Page 90 - Person's actions in perspective. Be patient: It may sometimes appear that changes take place at a snail's pace. But if you are patient, there are few things as gratifying as people conquering their negative behavior. Appreciate the No Person: He or she may bring up points worth considering, if you're wise enough to sort through the negativity. Just because the No Person goes to extremes doesn't mean that he or she is wrong.
Page 22 - They may not take action because of concerns about the consequences. They may find fault with others for not caring enough. Recognize that the intent to get it right can lead to perfectionist behaviors: This can express itself as the whining of the Whiner, the negativity of the No Person, or the silent withdrawal of the Nothing Person. But what they all have in common is their sureness that nothing works out positively.
Page 78 - Person will simply make him or her ashamed, the behavior will continue as the person promises you anything he or she thinks will placate you. Be patient: Recognize that your Yes Person is lacking organizational skills and is unable to recognize or fix this without help. Once you've helped the Yes Person develop task skills, his or her helpful nature will make that person the best teammate you could hope for. Help with...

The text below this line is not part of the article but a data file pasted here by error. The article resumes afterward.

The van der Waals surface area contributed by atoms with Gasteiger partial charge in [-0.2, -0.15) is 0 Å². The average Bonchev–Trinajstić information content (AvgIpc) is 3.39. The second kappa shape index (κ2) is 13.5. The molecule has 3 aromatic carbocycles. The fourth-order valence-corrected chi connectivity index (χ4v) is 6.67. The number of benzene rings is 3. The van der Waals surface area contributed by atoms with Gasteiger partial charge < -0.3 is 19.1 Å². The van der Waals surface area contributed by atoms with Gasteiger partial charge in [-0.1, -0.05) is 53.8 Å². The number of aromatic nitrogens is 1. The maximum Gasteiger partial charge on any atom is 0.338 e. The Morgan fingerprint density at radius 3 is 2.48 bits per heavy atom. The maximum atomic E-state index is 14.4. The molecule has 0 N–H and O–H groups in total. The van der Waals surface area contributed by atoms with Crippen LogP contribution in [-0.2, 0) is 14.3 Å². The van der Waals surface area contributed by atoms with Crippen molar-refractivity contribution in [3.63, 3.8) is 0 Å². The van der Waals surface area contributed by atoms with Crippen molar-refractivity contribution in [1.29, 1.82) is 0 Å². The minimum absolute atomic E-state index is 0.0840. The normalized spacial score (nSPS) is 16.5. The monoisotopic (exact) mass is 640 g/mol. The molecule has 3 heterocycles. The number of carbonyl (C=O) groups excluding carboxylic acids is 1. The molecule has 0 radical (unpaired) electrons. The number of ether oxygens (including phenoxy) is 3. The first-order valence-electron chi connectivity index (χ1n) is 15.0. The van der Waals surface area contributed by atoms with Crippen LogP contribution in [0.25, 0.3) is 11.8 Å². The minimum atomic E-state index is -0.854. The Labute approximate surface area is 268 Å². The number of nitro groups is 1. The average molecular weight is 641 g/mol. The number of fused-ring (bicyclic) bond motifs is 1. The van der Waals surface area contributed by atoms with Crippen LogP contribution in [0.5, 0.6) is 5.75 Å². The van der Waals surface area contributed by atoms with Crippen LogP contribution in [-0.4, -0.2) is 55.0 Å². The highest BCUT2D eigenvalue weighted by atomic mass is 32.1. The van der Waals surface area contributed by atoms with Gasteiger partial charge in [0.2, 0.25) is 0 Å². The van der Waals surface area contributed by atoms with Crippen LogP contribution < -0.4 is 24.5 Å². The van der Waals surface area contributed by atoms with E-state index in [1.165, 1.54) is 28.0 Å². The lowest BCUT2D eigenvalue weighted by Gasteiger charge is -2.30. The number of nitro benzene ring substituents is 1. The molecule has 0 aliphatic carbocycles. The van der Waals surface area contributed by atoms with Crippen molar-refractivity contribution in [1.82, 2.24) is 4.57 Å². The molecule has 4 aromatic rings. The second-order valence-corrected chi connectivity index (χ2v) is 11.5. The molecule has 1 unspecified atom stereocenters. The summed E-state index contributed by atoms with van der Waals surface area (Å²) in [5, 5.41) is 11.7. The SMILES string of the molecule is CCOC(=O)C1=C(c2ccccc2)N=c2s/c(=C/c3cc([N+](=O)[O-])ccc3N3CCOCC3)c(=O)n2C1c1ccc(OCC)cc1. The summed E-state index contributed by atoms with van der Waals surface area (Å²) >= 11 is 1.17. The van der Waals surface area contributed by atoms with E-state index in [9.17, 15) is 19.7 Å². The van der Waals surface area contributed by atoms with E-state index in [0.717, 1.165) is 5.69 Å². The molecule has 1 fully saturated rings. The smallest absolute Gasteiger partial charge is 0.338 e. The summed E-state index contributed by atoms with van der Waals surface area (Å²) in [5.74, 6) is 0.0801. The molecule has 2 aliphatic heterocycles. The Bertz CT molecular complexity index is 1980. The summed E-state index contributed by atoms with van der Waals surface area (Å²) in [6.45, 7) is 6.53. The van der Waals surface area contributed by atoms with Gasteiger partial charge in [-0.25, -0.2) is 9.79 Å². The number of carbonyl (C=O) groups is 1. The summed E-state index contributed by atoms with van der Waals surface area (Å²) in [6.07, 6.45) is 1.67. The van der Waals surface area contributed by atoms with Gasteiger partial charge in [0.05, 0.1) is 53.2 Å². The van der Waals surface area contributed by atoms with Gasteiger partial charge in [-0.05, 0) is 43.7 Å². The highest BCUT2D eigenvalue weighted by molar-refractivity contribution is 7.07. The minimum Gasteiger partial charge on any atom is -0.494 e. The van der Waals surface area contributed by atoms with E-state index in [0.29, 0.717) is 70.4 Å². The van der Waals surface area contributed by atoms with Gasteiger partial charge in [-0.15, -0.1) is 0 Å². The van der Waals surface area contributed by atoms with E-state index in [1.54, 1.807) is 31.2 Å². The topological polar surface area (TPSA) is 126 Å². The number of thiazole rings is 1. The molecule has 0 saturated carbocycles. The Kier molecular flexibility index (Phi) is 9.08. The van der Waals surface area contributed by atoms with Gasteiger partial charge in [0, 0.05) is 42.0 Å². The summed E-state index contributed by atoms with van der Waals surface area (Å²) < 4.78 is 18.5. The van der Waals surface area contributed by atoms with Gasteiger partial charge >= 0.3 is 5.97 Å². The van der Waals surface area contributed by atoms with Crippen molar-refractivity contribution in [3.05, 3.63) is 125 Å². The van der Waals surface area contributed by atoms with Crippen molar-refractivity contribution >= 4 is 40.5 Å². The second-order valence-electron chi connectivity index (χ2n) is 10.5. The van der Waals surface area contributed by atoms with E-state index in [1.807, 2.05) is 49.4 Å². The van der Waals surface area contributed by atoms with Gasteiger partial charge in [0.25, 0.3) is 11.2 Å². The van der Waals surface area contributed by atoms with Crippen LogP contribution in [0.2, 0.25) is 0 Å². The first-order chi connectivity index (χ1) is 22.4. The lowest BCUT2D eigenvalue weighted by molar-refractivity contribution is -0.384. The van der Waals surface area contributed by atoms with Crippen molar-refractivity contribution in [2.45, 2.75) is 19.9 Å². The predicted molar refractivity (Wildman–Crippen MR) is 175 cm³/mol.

Page 14 - Focus 14 (These aren't the only intentions that motivate people, but they serve as a useful framework for understanding and dealing with difficult behaviors.) When these intents become thwarted or frustrated, trouble arises. Behaviors can be pushed to the extreme — which may lead to the difficult behaviors outlined earlier. The following diagram shows how the four intents relate to the four behaviors.
Page 92 - s complaints have little to do with stress relief and are rarely helpful. Whiners are cousins to the No People, in the sense that their actions also emerge from the intent to get it right. But while they have a sense that things should be different, they have no idea how this should happen. So instead of taking action, they whine.
Page 33 - And so it begins: a person who might otherwise be inclined to act within the "normal zone" of human interaction starts drifting outside that zone, into a "gray zone" of less acceptable behavior and even into problem behavior. The key points: Understand that each of the four intents grows out Of human nature: People are only human, after all!

About the author (2006)

Dr. Rick Kirschner and Dr. Rick Brinkman are two of the world's most influential, and entertaining, communication and life management experts. Licensed holistic physicians, they have appeared on hundreds of television and radio programs and been featured in more than 200 newspapers, including the Wall Street Journal. "The Two Ricks" are coauthors of the bestselling audio and video tapes How to Deal with Difficult People, Telecare, and others, along with the bestselling books Dealing with People You Can't Stand, Dealing with Relatives, Life by Design, and Love Thy Customer. Their unique seminars and video training products have garnered rave reviews from clients including IBM, ATT, LucasFilm, Quaker Oats, the U.S. Army, and numerous other organizations.